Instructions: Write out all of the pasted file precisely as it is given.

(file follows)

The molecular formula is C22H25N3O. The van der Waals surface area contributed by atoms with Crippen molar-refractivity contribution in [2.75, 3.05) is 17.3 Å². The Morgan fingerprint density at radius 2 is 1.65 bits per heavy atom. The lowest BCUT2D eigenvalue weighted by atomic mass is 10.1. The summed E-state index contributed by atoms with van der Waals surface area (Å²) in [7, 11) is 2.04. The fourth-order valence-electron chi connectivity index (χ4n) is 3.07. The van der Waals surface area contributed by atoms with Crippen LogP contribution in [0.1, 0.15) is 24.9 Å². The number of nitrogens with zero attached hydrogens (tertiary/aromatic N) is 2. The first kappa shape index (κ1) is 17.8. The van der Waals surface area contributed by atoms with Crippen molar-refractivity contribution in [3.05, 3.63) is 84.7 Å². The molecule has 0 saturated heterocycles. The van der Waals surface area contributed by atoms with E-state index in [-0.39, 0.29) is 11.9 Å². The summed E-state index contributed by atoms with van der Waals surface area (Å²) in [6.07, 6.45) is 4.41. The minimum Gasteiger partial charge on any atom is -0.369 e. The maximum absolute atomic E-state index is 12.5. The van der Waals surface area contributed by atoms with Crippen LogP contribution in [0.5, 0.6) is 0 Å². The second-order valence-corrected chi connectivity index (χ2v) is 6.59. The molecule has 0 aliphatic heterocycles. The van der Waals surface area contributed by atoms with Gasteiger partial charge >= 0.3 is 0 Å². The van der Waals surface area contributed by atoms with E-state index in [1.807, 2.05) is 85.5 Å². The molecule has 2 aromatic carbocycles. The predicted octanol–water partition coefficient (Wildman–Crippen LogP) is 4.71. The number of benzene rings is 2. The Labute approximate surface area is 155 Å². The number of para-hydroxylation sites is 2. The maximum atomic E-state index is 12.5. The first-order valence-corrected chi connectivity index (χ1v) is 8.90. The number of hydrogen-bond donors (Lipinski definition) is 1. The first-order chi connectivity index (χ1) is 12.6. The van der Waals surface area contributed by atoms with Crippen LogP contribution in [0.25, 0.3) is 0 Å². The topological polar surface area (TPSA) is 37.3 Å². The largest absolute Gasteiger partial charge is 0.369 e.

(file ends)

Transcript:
The molecular formula is C22H25N3O. The van der Waals surface area contributed by atoms with Crippen molar-refractivity contribution in [2.75, 3.05) is 17.3 Å². The Morgan fingerprint density at radius 2 is 1.65 bits per heavy atom. The lowest BCUT2D eigenvalue weighted by atomic mass is 10.1. The summed E-state index contributed by atoms with van der Waals surface area (Å²) in [7, 11) is 2.04. The fourth-order valence-electron chi connectivity index (χ4n) is 3.07. The van der Waals surface area contributed by atoms with Crippen LogP contribution in [0.1, 0.15) is 24.9 Å². The number of nitrogens with zero attached hydrogens (tertiary/aromatic N) is 2. The first kappa shape index (κ1) is 17.8. The van der Waals surface area contributed by atoms with Crippen molar-refractivity contribution in [3.05, 3.63) is 84.7 Å². The molecule has 0 saturated heterocycles. The van der Waals surface area contributed by atoms with E-state index in [-0.39, 0.29) is 11.9 Å². The summed E-state index contributed by atoms with van der Waals surface area (Å²) in [6.07, 6.45) is 4.41. The minimum Gasteiger partial charge on any atom is -0.369 e. The maximum absolute atomic E-state index is 12.5. The van der Waals surface area contributed by atoms with Crippen LogP contribution in [0.5, 0.6) is 0 Å². The second-order valence-corrected chi connectivity index (χ2v) is 6.59. The molecule has 0 aliphatic heterocycles. The van der Waals surface area contributed by atoms with Gasteiger partial charge >= 0.3 is 0 Å². The van der Waals surface area contributed by atoms with E-state index in [1.807, 2.05) is 85.5 Å². The molecule has 2 aromatic carbocycles. The predicted octanol–water partition coefficient (Wildman–Crippen LogP) is 4.71. The number of benzene rings is 2. The Labute approximate surface area is 155 Å². The number of para-hydroxylation sites is 2. The maximum atomic E-state index is 12.5. The first-order valence-corrected chi connectivity index (χ1v) is 8.90. The number of hydrogen-bond donors (Lipinski definition) is 1. The first-order chi connectivity index (χ1) is 12.6. The van der Waals surface area contributed by atoms with Crippen LogP contribution in [0.25, 0.3) is 0 Å². The topological polar surface area (TPSA) is 37.3 Å². The largest absolute Gasteiger partial charge is 0.369 e.